Hammered by the global pandemic, Nissan Motor Co. expects to post a record $4.5 billion loss for the fiscal year ending next March, with a full recovery likely two years away.
That would mark the second consecutive annual loss for the Japanese automaker, Nissan going $6.2 billion into the red during the fiscal year that ended last March 31. Industry analysts were expecting this year to bring another deficit, but it now looks like the loss will be substantially greater than most had forecast.
“The market outlook remains uncertain and we may see a further deterioration in demand due to a possible second wave of the pandemic,” Nissan Chief Executive Makoto Uchida said during a livestreamed briefing from the company’s headquarters in Yokohama Tuesday.
Nissan has been in a downward spiral for several years. The aggressive expansion plans implemented by former Chairman Carlos Ghosn began to fall apart even before his arrest in November 2018 on corruption charges. The problems created by overcapacity, along with an aging product line-up, were compounded by the bad publicity the Ghosn scandal has created.
“We must admit failures and take corrective actions,” Uchida said May 28, when the prior fiscal year’s results were announced. Nissan had already taken steps to cut production and eliminate weaker product lines but put in place further cuts as it revealed its first annual loss in 11 years.
The current fiscal year is off to another bad start. The COVID-19 pandemic not only has hammered sales in key markets including, Japan, China, North America and Europe but also forced plant closures at various times in each of those markets.
The second-largest of Japan’s automakers saw global volume dip 48%, to just 643,000 vehicles during the April-June quarter, as demand slipped by 40% in China and by half in North America.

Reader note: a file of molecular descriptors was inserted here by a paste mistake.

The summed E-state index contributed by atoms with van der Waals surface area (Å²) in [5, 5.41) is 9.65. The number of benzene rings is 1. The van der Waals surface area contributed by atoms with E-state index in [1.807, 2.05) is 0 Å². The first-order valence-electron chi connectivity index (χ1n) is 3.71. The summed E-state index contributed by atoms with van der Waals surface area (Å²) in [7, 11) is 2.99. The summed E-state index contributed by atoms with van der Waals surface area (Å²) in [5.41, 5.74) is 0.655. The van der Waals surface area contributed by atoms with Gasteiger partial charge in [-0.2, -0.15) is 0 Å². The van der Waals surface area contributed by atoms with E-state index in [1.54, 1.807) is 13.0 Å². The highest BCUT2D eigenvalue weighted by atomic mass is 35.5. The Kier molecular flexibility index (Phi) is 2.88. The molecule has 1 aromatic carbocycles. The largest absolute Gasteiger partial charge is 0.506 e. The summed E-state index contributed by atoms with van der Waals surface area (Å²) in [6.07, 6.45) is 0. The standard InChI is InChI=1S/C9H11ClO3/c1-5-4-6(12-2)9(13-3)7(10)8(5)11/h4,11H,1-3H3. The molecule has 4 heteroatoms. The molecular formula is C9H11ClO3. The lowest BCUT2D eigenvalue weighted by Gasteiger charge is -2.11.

That helped drive a deficit 153.9 billion yen, or $1.47 billion, for the first quarter of its fiscal year. It reported a 94.8 billion yen loss for the period a year earlier.
Nissan was widely expected to go into the red for the current fiscal year, analysts surveyed by Refinitiv forecasting a consensus loss of 262.8 billion, or $2.5 billion. The company’s own forecast is almost 80% higher, at 470 billion yen, or $4.5 billion.
“Fiscal year 2020 will be a challenging year in terms of profitability and free cash flow,” Uchida said during his online announcement.
The company’s troubles will be felt by the other members of the Renault-Nissan-Mitsubishi Alliance, especially the French automaker who helped orchestrate a bailout of its partner two decades ago, because Nissan will eliminate its dividend for the year.
For its part, Mitsubishi on Monday said it also expects a bigger loss for the current fiscal year than had been forecast previously.
The Yokohama-based automaker wants to trim about 300 billion yen in fixed costs by March 2024, among other things slicing 150 billion yen from its marketing, sales and depreciation spending this year alone.Ni
Despite the anticipated problems, not everything looks bad for Nissan, company officials said. They have lined up enough loans and issued enough debt to secure the company’s liquidity. And, despite ongoing concerns about the pandemic, Chief Financial Officer Stephen Ma predicted there is a “pretty good chance” that Nissan’s free cash would run positive during the second half of its fiscal year.
Perhaps most important will be the reception that new products garner. That includes the complete makeover two key nameplates have received, initial response being favorable for the Sentra sedan and Rogue SUV. Nissan also is readying the all-new Ariya, its second battery-electric vehicle. Unlike the current Leaf hatchback, Ariya will target the potentially larger SUV market.
Even with the boost those new models could give, Nissan CEO Uchida warned that, “It’s going to be a very challenging year.”